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Women in Games

Women in Games appoint Jocasta Kelsey as Marketing Director, add three to its Advisory Board

Jocasta Kelsey

Angela Natividad

Women in Games is pleased to announce the appointment of Jocasta Kelsey as Marketing Director. Jocasta is a former Marketing Director for We R Interactive. She now works as a commercial consultant specialising in helping start-up, early stage and established businesses to achieve their potential. She has worked across a number of sectors including not for profit, immersive tech and gaming. Jocasta joins the 5 person, part time Executive Board that meets monthly to manage strategically the day-to-day activities of the organisation.

WIGJ has also appointed 3 new Advisory Board members.
Dr Sharon Tolaini-Sage is a Lecturer at Norwich University of the Arts who specialises in lecturing on the cultural, contextual and storytelling aspects of digital games. Already a successful Women in Games Ambassador, she has supported the organisation for a number of years.
Mark Eyles was until recently a Principal Lecturer and Section Leader in the School of Creative Technologies at the University of Portsmouth. He also founded the first Women in Games Conference in the UK in 2004. He remains an Educational Advisor to TIGA and has just launched his own studio, Ambient Quest Studios.
Angela Natividad joins to bring her esports expertise to the organisation. She has worked in advertising for over 15 years, both in agencies and as a journalist. In 2015 she co-founded Hurrah, the leading esports advertising agency, with the goal of attracting non-endemic clients to the space and helping the sector grow sustainably toward the mainstream. She also plays an international relations role for France Esports.

Marie-Claire Isaaman, CEO of Women in Games commented. “We welcome Jocasta, Angela, Sharon and Mark to the team. It is important for Women in Games to market itself consistently, at the highest level. Much of what we do has gone unreported and therefore unnoticed due to lack of this resource. Jocasta brings us extensive experience in not for profit and technology marketing and we look forward to her helping us professionalise our messaging moving forward. The addition of Sharon and Mark reflects the commitment of Women in Games in supporting the Games Education sector to collaborate more closely and effectively with Games Development. We plan further exciting initiatives in esports and Angela will help us impact and lead in this growing field.”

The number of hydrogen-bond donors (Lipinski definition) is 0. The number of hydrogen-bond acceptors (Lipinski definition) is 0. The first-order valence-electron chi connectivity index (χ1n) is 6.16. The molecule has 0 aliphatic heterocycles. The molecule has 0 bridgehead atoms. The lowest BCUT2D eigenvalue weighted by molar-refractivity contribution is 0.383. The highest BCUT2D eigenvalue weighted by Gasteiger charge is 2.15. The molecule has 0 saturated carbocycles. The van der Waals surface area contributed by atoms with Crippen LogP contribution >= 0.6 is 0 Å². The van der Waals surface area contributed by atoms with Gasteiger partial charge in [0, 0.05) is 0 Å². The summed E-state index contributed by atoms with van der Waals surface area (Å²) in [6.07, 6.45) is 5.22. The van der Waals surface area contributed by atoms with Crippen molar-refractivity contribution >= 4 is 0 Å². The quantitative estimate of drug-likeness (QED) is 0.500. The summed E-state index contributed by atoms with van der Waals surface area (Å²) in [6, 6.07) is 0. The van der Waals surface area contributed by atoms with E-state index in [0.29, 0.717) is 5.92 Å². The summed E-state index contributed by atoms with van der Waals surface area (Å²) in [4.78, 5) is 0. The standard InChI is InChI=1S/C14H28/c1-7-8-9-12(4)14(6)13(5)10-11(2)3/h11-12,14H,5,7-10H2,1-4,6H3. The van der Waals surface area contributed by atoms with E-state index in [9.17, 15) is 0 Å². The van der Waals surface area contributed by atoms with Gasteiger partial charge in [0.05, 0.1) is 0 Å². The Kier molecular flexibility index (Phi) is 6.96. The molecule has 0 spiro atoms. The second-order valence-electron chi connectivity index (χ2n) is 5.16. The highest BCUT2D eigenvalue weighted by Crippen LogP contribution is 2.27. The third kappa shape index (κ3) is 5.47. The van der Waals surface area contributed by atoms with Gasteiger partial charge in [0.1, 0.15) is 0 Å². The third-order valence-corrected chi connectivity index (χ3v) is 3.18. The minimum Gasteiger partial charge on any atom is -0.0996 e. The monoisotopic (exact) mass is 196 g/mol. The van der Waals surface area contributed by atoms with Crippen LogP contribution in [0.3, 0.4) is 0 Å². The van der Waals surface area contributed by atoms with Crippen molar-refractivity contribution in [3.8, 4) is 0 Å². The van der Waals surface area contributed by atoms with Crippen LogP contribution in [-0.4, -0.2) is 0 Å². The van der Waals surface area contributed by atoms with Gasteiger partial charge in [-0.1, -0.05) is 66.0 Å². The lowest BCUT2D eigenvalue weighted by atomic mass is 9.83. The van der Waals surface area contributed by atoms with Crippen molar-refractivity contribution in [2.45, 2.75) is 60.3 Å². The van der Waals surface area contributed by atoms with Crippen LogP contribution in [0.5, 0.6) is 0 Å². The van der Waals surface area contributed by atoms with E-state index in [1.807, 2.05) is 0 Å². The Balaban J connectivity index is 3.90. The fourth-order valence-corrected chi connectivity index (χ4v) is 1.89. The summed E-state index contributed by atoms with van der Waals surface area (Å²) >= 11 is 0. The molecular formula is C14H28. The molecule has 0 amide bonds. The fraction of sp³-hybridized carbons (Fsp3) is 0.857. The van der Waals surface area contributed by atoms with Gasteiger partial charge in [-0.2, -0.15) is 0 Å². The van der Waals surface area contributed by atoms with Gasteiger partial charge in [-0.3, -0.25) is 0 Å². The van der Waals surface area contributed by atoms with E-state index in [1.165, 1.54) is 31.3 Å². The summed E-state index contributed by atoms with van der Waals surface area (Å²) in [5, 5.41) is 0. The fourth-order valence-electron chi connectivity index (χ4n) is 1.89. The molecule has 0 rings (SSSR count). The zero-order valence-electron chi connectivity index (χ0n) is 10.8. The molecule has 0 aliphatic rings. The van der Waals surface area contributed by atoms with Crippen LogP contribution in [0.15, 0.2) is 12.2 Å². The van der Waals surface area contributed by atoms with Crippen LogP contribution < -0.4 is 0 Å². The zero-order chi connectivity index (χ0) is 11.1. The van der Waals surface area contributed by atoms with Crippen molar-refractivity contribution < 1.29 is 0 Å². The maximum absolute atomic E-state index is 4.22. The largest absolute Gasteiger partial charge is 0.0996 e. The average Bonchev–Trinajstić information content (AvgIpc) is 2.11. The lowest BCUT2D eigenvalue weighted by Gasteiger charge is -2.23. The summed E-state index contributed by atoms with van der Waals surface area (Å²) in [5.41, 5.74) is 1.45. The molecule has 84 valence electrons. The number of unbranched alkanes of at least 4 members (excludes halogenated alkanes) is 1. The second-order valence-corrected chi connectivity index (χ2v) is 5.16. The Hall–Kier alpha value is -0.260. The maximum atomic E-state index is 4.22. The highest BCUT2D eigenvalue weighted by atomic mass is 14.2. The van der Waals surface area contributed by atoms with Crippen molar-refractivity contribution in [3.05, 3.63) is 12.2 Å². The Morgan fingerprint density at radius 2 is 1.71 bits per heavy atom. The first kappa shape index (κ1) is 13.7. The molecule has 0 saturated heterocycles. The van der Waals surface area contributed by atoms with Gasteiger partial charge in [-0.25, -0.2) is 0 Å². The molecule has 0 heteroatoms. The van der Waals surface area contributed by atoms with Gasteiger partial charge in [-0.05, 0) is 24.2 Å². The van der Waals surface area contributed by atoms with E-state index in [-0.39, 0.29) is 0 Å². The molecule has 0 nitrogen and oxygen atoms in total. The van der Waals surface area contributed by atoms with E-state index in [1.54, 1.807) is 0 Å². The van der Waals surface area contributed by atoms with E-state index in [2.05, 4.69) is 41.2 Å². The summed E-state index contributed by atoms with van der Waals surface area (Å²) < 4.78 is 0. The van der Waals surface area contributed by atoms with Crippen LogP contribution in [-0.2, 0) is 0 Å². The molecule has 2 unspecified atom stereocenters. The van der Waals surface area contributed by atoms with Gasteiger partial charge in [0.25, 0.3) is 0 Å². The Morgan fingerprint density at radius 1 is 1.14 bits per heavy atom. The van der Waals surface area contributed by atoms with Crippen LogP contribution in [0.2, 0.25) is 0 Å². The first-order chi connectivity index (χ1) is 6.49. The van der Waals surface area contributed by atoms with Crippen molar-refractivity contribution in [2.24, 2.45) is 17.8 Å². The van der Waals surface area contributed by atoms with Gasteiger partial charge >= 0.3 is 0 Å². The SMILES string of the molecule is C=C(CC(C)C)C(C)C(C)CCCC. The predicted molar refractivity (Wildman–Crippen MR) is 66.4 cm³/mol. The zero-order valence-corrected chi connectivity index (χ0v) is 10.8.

Women in Games speaks to UK Government at its Inquiry into Immersive and Addictive technologies

Women in Games WIGJ spent 75 minutes on Wednesday, 24th April talking to the UK Government at its Inquiry into Immersive and Addictive technologies, speaking about diversity in gaming and esports. Here is the final question of the day where CEO, Marie-Claire Isaaman, responds to Damian Collins, MP who asks about the resources of Women in Games and the level of support it receives from the sector. Please contact us if you would like to learn how your company can support Women in Games.

Women in Games starts celebration of 10 year anniversary with a Party at GDC – sponsored by 2K.

This year marks the 10 year anniversary of Women in Games WIGJ, working to advocate for diversity, inclusion and the representation of women in the games industry. WIGJ is proud to co-host its first formal event in North America with Corporate Ambassador, 2K at GDC 2019 and is keen to meet all its friends in the USA and San Francisco on Wednesday March 20th.

Both David Smith founder of WIGJ, and Marie-Claire Isaaman CEO, will be present, and Marie-Claire will be speaking to kick things off. 2K is proud to sponsor this event to celebrate this major anniversary with WIGJ, and the accomplishments of the many talented women across the games industry at large.

There will be a photobooth, open bar, prizes and giveaways including signed copies of the fabulous book “Women in Gaming: 100 Professionals of Play” by Megan Marie.

With over 28000 game developers attending GDC, this event will be sold out in hours but, up to the event, you can try this link. But look out for more 10 year anniversary events in 2019 including the Develop Conference in Brighton, UK in July and the European Women in Games Conference in London, UK September.

Women in Games appoints Executive Board and seeks to hire a Marketing Director and Events Manager.

Women in Games WIGJ is pleased to announce the creation of an Executive Board that will meet monthly to manage strategically the day-to-day activities of this not-for-profit group as well as a newly revitalised Advisory Board which will meet quarterly. An organisational review has identified two vacancies and Women in Games will be hiring a Marketing Director and an Events Manager.

Gemma Johnson-Brown

Gemma Johnson Brown, Chief People Officer, Dovetail Games is promoted to the Executive Board and is appointed as the new Ambassador Director. She will be leading on both the Individual and Corporate Ambassadors programme. Dovetail Games have been a supporter and sponsor of our Women in Games events for the last three years. Gemma has been given full support and backing from Dovetail Games in her role.

Ruth Falconer

Professor Ruth Falconer, Head of Division (Computing and Mathematics), School of Design and Informatics, Abertay University is also promoted to the Executive Board. She will contribute her outstanding expertise in the areas of education, research and public relations. Ruth has the full support of Abertay University, which has been ranked the best in Europe for undergraduate level games courses in the prestigious annual Princeton Review.

Women in Games was founded in 2009 by David Smith who joins the Executive Board as COO. This year the organisation will be celebrating a ’10 Year Anniversary’. The European Women in Games Conference 2019 will be a very special event, celebrating the achievements of Women in Games, and looking forward to how the organisation continues to make impactful positive change.